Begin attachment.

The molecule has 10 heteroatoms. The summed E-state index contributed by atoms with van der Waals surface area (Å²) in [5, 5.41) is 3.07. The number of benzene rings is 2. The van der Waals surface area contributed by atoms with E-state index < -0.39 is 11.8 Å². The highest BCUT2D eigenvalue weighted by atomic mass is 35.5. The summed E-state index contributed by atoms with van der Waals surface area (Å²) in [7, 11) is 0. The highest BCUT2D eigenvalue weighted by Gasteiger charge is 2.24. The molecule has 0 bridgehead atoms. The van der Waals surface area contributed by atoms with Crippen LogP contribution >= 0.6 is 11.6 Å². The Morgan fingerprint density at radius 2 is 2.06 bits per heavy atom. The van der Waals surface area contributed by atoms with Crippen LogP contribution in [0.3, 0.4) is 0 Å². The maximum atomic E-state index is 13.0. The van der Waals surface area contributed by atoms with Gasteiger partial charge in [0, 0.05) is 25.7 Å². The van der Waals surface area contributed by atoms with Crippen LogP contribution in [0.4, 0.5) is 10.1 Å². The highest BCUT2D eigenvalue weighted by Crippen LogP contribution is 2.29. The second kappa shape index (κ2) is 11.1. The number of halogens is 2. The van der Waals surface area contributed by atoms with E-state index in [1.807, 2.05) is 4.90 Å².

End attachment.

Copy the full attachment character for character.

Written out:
The molecule has 10 heteroatoms. The summed E-state index contributed by atoms with van der Waals surface area (Å²) in [5, 5.41) is 3.07. The number of benzene rings is 2. The van der Waals surface area contributed by atoms with E-state index < -0.39 is 11.8 Å². The highest BCUT2D eigenvalue weighted by atomic mass is 35.5. The summed E-state index contributed by atoms with van der Waals surface area (Å²) in [7, 11) is 0. The highest BCUT2D eigenvalue weighted by Gasteiger charge is 2.24. The molecule has 0 bridgehead atoms. The van der Waals surface area contributed by atoms with Crippen LogP contribution >= 0.6 is 11.6 Å². The Morgan fingerprint density at radius 2 is 2.06 bits per heavy atom. The van der Waals surface area contributed by atoms with Crippen LogP contribution in [0.3, 0.4) is 0 Å². The maximum atomic E-state index is 13.0. The van der Waals surface area contributed by atoms with Gasteiger partial charge in [0, 0.05) is 25.7 Å². The van der Waals surface area contributed by atoms with Crippen LogP contribution in [0.4, 0.5) is 10.1 Å². The highest BCUT2D eigenvalue weighted by Crippen LogP contribution is 2.29. The second kappa shape index (κ2) is 11.1. The number of halogens is 2. The van der Waals surface area contributed by atoms with E-state index in [1.807, 2.05) is 4.90 Å².